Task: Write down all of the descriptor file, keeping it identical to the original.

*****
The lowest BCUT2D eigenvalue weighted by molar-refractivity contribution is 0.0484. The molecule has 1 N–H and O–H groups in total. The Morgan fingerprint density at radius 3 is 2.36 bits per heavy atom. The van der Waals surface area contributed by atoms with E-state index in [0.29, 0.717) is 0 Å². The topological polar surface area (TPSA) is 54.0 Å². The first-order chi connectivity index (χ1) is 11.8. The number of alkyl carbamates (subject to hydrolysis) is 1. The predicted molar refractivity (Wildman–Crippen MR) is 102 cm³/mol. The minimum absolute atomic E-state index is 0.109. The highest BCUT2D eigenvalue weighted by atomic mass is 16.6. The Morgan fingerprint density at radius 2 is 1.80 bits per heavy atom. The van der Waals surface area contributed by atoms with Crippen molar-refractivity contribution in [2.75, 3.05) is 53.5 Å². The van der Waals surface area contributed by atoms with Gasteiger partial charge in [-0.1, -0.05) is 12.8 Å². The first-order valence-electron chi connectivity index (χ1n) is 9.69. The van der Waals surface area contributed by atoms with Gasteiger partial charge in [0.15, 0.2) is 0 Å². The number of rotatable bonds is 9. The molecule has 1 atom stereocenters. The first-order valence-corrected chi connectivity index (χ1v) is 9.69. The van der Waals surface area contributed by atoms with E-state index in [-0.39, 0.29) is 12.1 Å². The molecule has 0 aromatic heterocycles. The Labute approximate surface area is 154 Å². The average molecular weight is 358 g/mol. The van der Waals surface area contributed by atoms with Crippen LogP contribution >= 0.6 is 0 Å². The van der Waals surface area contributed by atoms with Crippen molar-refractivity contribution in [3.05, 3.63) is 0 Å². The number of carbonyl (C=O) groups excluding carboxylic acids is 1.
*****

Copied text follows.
The lowest BCUT2D eigenvalue weighted by molar-refractivity contribution is 0.0484. The molecule has 1 N–H and O–H groups in total. The Morgan fingerprint density at radius 3 is 2.36 bits per heavy atom. The van der Waals surface area contributed by atoms with E-state index in [0.29, 0.717) is 0 Å². The topological polar surface area (TPSA) is 54.0 Å². The first-order chi connectivity index (χ1) is 11.8. The number of alkyl carbamates (subject to hydrolysis) is 1. The predicted molar refractivity (Wildman–Crippen MR) is 102 cm³/mol. The minimum absolute atomic E-state index is 0.109. The highest BCUT2D eigenvalue weighted by atomic mass is 16.6. The Morgan fingerprint density at radius 2 is 1.80 bits per heavy atom. The van der Waals surface area contributed by atoms with Crippen molar-refractivity contribution in [2.75, 3.05) is 53.5 Å². The van der Waals surface area contributed by atoms with Gasteiger partial charge in [-0.1, -0.05) is 12.8 Å². The first-order valence-electron chi connectivity index (χ1n) is 9.69. The van der Waals surface area contributed by atoms with Gasteiger partial charge in [0.15, 0.2) is 0 Å². The number of rotatable bonds is 9. The molecule has 1 atom stereocenters. The first-order valence-corrected chi connectivity index (χ1v) is 9.69. The van der Waals surface area contributed by atoms with E-state index in [-0.39, 0.29) is 12.1 Å². The molecule has 0 aromatic heterocycles. The Labute approximate surface area is 154 Å². The average molecular weight is 358 g/mol. The van der Waals surface area contributed by atoms with Crippen LogP contribution >= 0.6 is 0 Å². The van der Waals surface area contributed by atoms with Crippen molar-refractivity contribution in [3.05, 3.63) is 0 Å². The number of carbonyl (C=O) groups excluding carboxylic acids is 1.